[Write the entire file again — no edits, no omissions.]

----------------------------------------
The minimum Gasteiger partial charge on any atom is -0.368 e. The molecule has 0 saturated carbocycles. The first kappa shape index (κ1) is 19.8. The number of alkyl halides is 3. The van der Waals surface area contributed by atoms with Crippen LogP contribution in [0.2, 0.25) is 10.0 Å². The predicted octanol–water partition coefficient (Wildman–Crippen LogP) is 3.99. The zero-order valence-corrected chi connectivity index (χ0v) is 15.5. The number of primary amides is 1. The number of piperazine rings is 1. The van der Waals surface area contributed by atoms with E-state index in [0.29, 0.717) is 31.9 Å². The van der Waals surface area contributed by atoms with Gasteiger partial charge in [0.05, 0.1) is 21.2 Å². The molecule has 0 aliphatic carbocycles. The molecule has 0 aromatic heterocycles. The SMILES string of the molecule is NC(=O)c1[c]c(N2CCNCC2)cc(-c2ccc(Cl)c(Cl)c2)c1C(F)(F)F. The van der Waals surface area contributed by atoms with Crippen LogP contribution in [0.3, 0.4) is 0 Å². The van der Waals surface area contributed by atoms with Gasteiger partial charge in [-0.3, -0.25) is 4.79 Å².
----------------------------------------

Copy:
The minimum Gasteiger partial charge on any atom is -0.368 e. The molecule has 0 saturated carbocycles. The first kappa shape index (κ1) is 19.8. The number of alkyl halides is 3. The van der Waals surface area contributed by atoms with Crippen LogP contribution in [0.2, 0.25) is 10.0 Å². The predicted octanol–water partition coefficient (Wildman–Crippen LogP) is 3.99. The zero-order valence-corrected chi connectivity index (χ0v) is 15.5. The number of primary amides is 1. The number of piperazine rings is 1. The van der Waals surface area contributed by atoms with E-state index in [0.29, 0.717) is 31.9 Å². The van der Waals surface area contributed by atoms with Gasteiger partial charge in [0.05, 0.1) is 21.2 Å². The molecule has 0 aliphatic carbocycles. The molecule has 0 aromatic heterocycles. The SMILES string of the molecule is NC(=O)c1[c]c(N2CCNCC2)cc(-c2ccc(Cl)c(Cl)c2)c1C(F)(F)F. The van der Waals surface area contributed by atoms with Crippen LogP contribution in [0.3, 0.4) is 0 Å². The van der Waals surface area contributed by atoms with Gasteiger partial charge in [-0.3, -0.25) is 4.79 Å².